Feurig
      • 2 Years Ago
      AB obviously doesn't know what this car is made for. It's made for twists and turns and having fun, not having power. /BRZfan
        • 2 Years Ago
        @Feurig
        [blocked]
      Gorgenapper
      • 2 Years Ago
      "Measly little 4 cylinders" can also be found under the hoods of such notables as the Evo, STI and of course the MS6 and the MS3. They're not that impressive from the factory, relatively speaking, but forced induction can yield huge gains with the right mods and the right tune. MS3s, for example, start at 263hp (probably 220whp) but stage 1 adds roughly 40 - 50whp on an off the shelf map, stage 2 + intercooler upgrade adds another 30 - 40whp on top of that (think 290 - 300whp). Add in a custom dyno tune and other variables such as meth, or e85 fuel etc and you're already looking at the 360 - 400whp mark. You get the same fuel economy off boost to boot. So yeah, if Mazda can get the turbo SkyActiv 2.0 or even 2.5l right, you'll get big power and retain fuel economy.
        AcidTonic
        • 2 Years Ago
        @Gorgenapper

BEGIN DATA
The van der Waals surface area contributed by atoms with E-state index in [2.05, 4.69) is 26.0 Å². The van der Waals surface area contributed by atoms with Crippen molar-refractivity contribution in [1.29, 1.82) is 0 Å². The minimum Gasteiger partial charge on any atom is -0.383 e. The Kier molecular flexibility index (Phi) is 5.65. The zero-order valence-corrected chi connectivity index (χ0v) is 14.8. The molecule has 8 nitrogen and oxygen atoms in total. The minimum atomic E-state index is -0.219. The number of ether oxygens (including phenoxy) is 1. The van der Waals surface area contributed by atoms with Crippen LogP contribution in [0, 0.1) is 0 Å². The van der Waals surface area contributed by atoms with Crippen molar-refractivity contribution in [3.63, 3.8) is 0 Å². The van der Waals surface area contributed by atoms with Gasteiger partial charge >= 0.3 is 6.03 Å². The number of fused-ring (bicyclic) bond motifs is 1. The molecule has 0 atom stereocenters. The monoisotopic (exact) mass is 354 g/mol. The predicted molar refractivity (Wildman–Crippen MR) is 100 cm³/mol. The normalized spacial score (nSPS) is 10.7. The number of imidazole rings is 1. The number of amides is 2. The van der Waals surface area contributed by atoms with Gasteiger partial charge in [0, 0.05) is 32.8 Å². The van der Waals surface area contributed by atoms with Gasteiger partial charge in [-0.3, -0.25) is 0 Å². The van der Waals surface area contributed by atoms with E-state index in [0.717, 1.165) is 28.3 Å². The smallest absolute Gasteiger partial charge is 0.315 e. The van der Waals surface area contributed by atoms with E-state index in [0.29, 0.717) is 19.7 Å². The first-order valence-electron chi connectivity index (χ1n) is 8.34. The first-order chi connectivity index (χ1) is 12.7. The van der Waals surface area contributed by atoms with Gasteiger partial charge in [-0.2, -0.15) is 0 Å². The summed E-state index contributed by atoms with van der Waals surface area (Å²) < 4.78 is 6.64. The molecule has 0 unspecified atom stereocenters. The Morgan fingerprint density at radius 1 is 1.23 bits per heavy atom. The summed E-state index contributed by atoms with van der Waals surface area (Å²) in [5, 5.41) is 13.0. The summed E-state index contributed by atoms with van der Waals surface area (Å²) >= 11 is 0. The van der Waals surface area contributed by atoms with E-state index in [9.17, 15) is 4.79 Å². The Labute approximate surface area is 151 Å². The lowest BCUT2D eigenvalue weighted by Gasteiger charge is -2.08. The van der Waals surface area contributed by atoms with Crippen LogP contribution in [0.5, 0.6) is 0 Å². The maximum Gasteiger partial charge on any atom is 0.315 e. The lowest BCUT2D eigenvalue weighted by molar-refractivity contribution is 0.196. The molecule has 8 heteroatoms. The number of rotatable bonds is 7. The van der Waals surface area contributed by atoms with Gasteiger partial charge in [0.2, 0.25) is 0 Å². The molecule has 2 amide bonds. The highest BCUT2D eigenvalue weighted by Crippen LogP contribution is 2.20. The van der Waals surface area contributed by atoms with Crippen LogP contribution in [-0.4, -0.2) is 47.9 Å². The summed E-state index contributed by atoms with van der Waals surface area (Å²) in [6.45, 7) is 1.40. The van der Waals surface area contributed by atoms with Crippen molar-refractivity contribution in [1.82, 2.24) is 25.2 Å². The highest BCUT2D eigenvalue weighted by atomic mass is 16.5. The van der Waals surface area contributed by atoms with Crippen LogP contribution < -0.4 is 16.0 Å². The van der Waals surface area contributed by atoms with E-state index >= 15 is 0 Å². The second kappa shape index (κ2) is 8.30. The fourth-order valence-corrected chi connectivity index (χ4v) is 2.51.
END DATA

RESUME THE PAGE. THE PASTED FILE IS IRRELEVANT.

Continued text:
I doubt they will be that fun when they try so hard to remove all modding capabilities. Like integrating the turbo into the manifold, further locking down the computer, and introducing stop/start technology. They barely use any boost and thus don't use the closed-deck blocks with strong forged 500whp capable internals like the Evo. Their valve trains lack durability at the required spring rates and can't handle high revs. The head design is usually very poor. These are a far cry from an Evo motor which alone costs over $8,000 brand new. That motor alone is half the cost of their entry level $16K boosted eco-car. Those weak motors mean people who mod will be blowing them up and further creating a stigma that modding should be discouraged instead of over-building the motor like they should be doing for durability reasons anyway. I personally owned and self tuned a 2006 Evo IX 5spd. Nothing beats the kind of power a stock Evo 9 with just an exhaust, boost controller, and tune can make. That's an easy 340awhp from $1500 in mods and suddenly 0-60 got a lot faster. Just take a look at the dyno charts on stock motors. http://forums.evolutionm.net/evo-dyno-tuning-results-299/ Guys are running around with 500-600hp on stock motors which is rather impressive. With AWD that's a better 0-60 than anything Americans make including the Ford GT supercar. Dodges AWD Dart with 600hp just threw down a 1.9 second 0-60. Tanner Foust's Rally Fiesta with 600hp and AWD beat the Vett ZR1 and Audi R8 when setting the world record for indoor speed. Same thing with a 2.0 second 0-60 on that car. And people run Evo's with 1000hp or more down in the low 8 second quarter mile times which dwarf those professional Rally cars. These small boosted motors can be respected, if only we actually try and build one the right way with forged internals and AWD/RWD so people actually want to give it more power. All America has is FWD with excuses and it's getting really old. Same for Mazda with the 3's legendary torque steer. We simply don't have a real option to judge how sweet the boosted 2.0 can be except for the Evo and that's a very pricey car for almost nothing in the looks/sound department. I bought one anyway because only performance matters to me.